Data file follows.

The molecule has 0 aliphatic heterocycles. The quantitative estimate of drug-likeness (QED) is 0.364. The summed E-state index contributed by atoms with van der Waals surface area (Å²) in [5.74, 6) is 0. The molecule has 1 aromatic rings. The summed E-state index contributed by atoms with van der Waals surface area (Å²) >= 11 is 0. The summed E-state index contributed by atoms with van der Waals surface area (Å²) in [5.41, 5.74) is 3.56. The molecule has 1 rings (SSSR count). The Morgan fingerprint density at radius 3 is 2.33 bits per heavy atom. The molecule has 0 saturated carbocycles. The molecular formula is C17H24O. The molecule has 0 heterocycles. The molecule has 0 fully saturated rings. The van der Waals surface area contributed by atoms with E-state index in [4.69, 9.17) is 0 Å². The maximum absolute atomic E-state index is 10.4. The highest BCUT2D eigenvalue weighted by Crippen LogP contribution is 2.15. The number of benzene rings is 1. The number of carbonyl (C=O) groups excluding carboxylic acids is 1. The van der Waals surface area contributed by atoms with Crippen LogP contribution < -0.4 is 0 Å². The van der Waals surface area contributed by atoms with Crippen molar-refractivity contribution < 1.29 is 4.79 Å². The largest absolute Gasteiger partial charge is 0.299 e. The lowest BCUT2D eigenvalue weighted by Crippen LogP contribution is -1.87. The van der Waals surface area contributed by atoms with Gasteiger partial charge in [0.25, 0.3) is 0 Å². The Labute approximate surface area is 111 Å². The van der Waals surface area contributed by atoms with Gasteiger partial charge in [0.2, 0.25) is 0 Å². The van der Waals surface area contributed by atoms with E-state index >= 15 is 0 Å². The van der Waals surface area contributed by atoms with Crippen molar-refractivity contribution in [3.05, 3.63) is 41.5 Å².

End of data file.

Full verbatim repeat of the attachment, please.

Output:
The molecule has 0 aliphatic heterocycles. The quantitative estimate of drug-likeness (QED) is 0.364. The summed E-state index contributed by atoms with van der Waals surface area (Å²) in [5.74, 6) is 0. The molecule has 1 aromatic rings. The summed E-state index contributed by atoms with van der Waals surface area (Å²) >= 11 is 0. The summed E-state index contributed by atoms with van der Waals surface area (Å²) in [5.41, 5.74) is 3.56. The molecule has 1 rings (SSSR count). The Morgan fingerprint density at radius 3 is 2.33 bits per heavy atom. The molecule has 0 saturated carbocycles. The molecular formula is C17H24O. The molecule has 0 heterocycles. The molecule has 0 fully saturated rings. The van der Waals surface area contributed by atoms with E-state index in [4.69, 9.17) is 0 Å². The maximum absolute atomic E-state index is 10.4. The highest BCUT2D eigenvalue weighted by Crippen LogP contribution is 2.15. The number of benzene rings is 1. The number of carbonyl (C=O) groups excluding carboxylic acids is 1. The van der Waals surface area contributed by atoms with Crippen LogP contribution < -0.4 is 0 Å². The van der Waals surface area contributed by atoms with Crippen molar-refractivity contribution < 1.29 is 4.79 Å². The largest absolute Gasteiger partial charge is 0.299 e. The lowest BCUT2D eigenvalue weighted by Crippen LogP contribution is -1.87. The van der Waals surface area contributed by atoms with Gasteiger partial charge in [0.25, 0.3) is 0 Å². The Labute approximate surface area is 111 Å². The van der Waals surface area contributed by atoms with Gasteiger partial charge in [0.2, 0.25) is 0 Å². The van der Waals surface area contributed by atoms with E-state index >= 15 is 0 Å². The van der Waals surface area contributed by atoms with Crippen molar-refractivity contribution in [3.05, 3.63) is 41.5 Å².